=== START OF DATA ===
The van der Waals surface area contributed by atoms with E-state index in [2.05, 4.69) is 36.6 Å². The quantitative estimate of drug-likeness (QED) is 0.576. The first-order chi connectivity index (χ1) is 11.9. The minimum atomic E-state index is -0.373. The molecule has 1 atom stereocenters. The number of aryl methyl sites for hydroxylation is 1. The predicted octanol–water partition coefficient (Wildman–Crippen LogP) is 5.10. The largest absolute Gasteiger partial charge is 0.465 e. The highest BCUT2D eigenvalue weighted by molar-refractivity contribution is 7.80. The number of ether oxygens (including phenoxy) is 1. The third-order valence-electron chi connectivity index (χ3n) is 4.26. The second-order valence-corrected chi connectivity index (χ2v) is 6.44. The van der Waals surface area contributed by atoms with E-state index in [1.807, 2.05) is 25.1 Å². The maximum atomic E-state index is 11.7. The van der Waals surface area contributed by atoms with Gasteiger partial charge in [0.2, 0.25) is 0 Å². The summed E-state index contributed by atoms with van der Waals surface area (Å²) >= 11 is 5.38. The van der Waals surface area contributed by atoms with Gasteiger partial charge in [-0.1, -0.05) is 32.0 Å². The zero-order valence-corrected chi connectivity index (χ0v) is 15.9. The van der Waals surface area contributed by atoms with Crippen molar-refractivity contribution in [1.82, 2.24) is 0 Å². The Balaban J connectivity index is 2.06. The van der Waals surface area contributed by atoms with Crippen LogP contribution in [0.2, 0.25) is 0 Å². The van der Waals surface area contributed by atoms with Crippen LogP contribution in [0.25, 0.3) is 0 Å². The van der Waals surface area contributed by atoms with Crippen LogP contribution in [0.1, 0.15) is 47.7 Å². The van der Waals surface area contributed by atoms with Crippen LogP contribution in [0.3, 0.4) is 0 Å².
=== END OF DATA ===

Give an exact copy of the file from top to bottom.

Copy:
The van der Waals surface area contributed by atoms with E-state index in [2.05, 4.69) is 36.6 Å². The quantitative estimate of drug-likeness (QED) is 0.576. The first-order chi connectivity index (χ1) is 11.9. The minimum atomic E-state index is -0.373. The molecule has 1 atom stereocenters. The number of aryl methyl sites for hydroxylation is 1. The predicted octanol–water partition coefficient (Wildman–Crippen LogP) is 5.10. The largest absolute Gasteiger partial charge is 0.465 e. The highest BCUT2D eigenvalue weighted by molar-refractivity contribution is 7.80. The number of ether oxygens (including phenoxy) is 1. The third-order valence-electron chi connectivity index (χ3n) is 4.26. The second-order valence-corrected chi connectivity index (χ2v) is 6.44. The van der Waals surface area contributed by atoms with E-state index in [1.807, 2.05) is 25.1 Å². The maximum atomic E-state index is 11.7. The van der Waals surface area contributed by atoms with Gasteiger partial charge in [0.2, 0.25) is 0 Å². The summed E-state index contributed by atoms with van der Waals surface area (Å²) >= 11 is 5.38. The van der Waals surface area contributed by atoms with Gasteiger partial charge in [-0.1, -0.05) is 32.0 Å². The zero-order valence-corrected chi connectivity index (χ0v) is 15.9. The van der Waals surface area contributed by atoms with Crippen molar-refractivity contribution in [1.82, 2.24) is 0 Å². The Balaban J connectivity index is 2.06. The van der Waals surface area contributed by atoms with Crippen LogP contribution in [0.2, 0.25) is 0 Å². The van der Waals surface area contributed by atoms with Crippen LogP contribution in [0.25, 0.3) is 0 Å². The van der Waals surface area contributed by atoms with Crippen LogP contribution in [0.1, 0.15) is 47.7 Å². The van der Waals surface area contributed by atoms with Crippen LogP contribution in [0.3, 0.4) is 0 Å².